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Jack Marsh

Jack Marsh

Jack Marsh (c. 1874 – 25 May 1916) was an Australian first-class cricketer of Australian Aboriginal ascent who represented New South Wales in six matches from 1900–01 to 1902–03. A right-arm fast bowler of extreme pace, Marsh was blessed with high athletic qualities and was regarded as one of the outstanding talents of his era. His career was curtailed by continual controversy surrounding the legality of his bowling action; he was no-balled multiple times for throwing. As a result of the debate over the legitimacy of his action, Marsh never established himself at first-class level and was overlooked for national selection. Marsh's lack of opportunities has often been attributed to racial discrimination.


Born into the Bundjalung people at Yulgilbar on the Clarence River in northern New South Wales, Marsh first made an impression as a professional runner, travelling to Sydney and then competing interstate, winning races as a sprinter and a hurdler. While in Sydney, Marsh began competing in the local club cricket competition and his action quickly came under scrutiny. He was first no-balled for throwing in 1897, but it was not until 1900 that he came to prominence in a trial match against the New South Wales state team. Marsh dismissed leading Test cricketers Victor Trumper and Monty Noble, but was called for throwing. Marsh vowed to prove the legitimacy of his action by bowling with his arm encased in splints, which prompted the umpire to resign in humiliation. Having topped the bowling averages in the local competition, Marsh was selected to make his debut in the Sheffield Shield. He made an immediate impression and led the first-class bowling averages for the season after three matches. He was no-balled in his second match by Bob Crockett, but things came to a head in his fourth match when the same umpire no-balled him seventeen times, leading to angry crowd demonstrations. The cricket community was divided on whether Marsh's action was fair and various theories were propounded, which sought to show a motive for foul play against Marsh. The most popular of these theories was that Marsh was scapegoated in a campaign against throwing and was a soft target because of his race.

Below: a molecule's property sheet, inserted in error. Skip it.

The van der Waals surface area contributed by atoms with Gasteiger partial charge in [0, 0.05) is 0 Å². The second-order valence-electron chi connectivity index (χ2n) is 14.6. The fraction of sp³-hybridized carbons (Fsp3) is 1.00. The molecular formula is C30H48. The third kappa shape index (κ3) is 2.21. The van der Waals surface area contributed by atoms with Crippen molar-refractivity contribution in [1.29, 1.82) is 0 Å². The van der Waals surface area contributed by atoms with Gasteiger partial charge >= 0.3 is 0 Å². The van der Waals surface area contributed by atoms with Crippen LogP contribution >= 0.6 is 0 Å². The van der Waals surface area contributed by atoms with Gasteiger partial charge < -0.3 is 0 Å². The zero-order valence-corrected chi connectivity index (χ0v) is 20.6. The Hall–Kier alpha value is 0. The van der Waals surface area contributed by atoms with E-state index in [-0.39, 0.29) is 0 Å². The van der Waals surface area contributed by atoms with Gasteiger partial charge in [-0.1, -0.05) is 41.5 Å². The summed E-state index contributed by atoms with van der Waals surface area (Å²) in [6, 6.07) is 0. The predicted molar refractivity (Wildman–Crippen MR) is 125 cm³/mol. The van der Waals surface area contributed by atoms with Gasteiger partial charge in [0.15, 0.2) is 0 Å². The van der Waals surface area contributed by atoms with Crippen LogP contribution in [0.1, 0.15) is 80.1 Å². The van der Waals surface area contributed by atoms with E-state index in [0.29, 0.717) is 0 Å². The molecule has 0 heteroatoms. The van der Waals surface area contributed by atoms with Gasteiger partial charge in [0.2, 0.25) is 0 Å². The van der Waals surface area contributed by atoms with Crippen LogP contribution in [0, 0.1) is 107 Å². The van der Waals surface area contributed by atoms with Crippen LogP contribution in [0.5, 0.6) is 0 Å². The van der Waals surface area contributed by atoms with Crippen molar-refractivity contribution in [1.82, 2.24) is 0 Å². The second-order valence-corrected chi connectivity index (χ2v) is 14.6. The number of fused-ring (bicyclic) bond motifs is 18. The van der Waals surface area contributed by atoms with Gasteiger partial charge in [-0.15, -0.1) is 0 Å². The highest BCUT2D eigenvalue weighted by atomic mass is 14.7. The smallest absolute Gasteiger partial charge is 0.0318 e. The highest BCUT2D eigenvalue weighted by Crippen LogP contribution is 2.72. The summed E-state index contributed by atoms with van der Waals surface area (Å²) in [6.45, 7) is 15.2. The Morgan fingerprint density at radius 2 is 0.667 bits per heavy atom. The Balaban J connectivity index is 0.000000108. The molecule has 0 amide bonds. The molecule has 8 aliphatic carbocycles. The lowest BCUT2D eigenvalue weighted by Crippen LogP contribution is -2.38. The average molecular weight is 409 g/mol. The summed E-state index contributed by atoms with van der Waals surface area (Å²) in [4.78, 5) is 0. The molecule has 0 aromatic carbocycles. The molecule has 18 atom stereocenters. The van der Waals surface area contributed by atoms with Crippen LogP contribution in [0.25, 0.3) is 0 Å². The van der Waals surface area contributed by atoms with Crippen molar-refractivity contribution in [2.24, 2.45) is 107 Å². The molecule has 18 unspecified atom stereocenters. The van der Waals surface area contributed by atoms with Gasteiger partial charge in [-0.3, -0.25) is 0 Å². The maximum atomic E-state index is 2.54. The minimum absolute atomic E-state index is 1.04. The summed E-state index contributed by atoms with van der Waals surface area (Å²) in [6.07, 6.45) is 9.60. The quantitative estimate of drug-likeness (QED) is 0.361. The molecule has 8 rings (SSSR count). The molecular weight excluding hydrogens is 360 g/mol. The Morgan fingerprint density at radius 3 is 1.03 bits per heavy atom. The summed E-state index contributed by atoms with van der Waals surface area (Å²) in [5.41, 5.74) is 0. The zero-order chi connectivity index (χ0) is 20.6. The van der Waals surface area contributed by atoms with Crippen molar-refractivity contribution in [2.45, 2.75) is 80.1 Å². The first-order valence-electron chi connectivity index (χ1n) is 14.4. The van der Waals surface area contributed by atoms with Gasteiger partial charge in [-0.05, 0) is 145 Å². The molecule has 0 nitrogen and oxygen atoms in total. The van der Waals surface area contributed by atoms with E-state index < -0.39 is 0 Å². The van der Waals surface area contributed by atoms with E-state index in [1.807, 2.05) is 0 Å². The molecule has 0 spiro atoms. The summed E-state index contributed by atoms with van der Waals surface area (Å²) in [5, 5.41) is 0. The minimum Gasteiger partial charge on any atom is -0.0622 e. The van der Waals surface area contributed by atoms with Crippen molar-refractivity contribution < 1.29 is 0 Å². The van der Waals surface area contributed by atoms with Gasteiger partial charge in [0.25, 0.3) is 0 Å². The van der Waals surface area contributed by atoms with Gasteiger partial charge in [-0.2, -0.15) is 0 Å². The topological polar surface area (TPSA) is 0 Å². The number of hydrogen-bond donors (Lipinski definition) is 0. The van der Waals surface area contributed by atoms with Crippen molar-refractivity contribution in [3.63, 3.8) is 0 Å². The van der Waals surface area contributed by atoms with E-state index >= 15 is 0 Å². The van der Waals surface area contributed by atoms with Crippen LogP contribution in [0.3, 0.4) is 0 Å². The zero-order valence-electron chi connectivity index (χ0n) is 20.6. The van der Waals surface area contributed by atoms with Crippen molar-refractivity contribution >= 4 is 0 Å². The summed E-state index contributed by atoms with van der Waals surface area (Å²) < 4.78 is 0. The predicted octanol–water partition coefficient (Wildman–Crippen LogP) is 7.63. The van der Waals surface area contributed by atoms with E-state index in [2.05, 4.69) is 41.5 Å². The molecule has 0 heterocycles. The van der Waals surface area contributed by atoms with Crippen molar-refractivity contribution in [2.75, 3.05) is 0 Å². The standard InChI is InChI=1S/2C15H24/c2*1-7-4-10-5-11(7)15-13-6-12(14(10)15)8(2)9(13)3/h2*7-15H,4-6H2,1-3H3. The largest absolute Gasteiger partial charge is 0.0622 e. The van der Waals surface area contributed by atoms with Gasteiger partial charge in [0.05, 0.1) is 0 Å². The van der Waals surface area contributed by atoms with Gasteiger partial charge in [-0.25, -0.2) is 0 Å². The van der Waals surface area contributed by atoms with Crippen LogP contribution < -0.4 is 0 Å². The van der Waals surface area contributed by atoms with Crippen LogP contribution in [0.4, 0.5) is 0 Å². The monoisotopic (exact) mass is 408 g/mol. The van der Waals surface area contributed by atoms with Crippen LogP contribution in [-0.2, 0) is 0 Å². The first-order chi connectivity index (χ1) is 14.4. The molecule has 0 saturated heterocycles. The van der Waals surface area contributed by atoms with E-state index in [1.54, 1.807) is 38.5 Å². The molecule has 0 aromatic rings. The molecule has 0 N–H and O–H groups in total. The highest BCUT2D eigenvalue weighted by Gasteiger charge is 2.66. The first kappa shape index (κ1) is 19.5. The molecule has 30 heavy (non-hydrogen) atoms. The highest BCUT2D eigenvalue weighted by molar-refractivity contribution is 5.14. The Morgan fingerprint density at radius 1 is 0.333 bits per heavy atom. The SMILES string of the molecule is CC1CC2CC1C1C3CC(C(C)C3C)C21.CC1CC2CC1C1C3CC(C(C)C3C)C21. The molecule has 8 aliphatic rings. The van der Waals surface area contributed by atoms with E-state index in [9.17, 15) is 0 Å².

Marsh only played in two(2) more first-class matches, which came in the two seasons following his no-batting. In a later season, the touring England cricket team objected to his selection in an opposition team. There were calls for Marsh to be selected for Australia, but Noble, the New South Wales selector, refused to select him, citing his controversial action. In later years, Marsh turned to alcohol and was briefly jailed for assault. He was killed in a brawl outside a pub; two men, Henry Hewitt, a bookmaker and Walter Stone a bookmaker's clerk were charged with feloniously killing Marsh but were acquitted.

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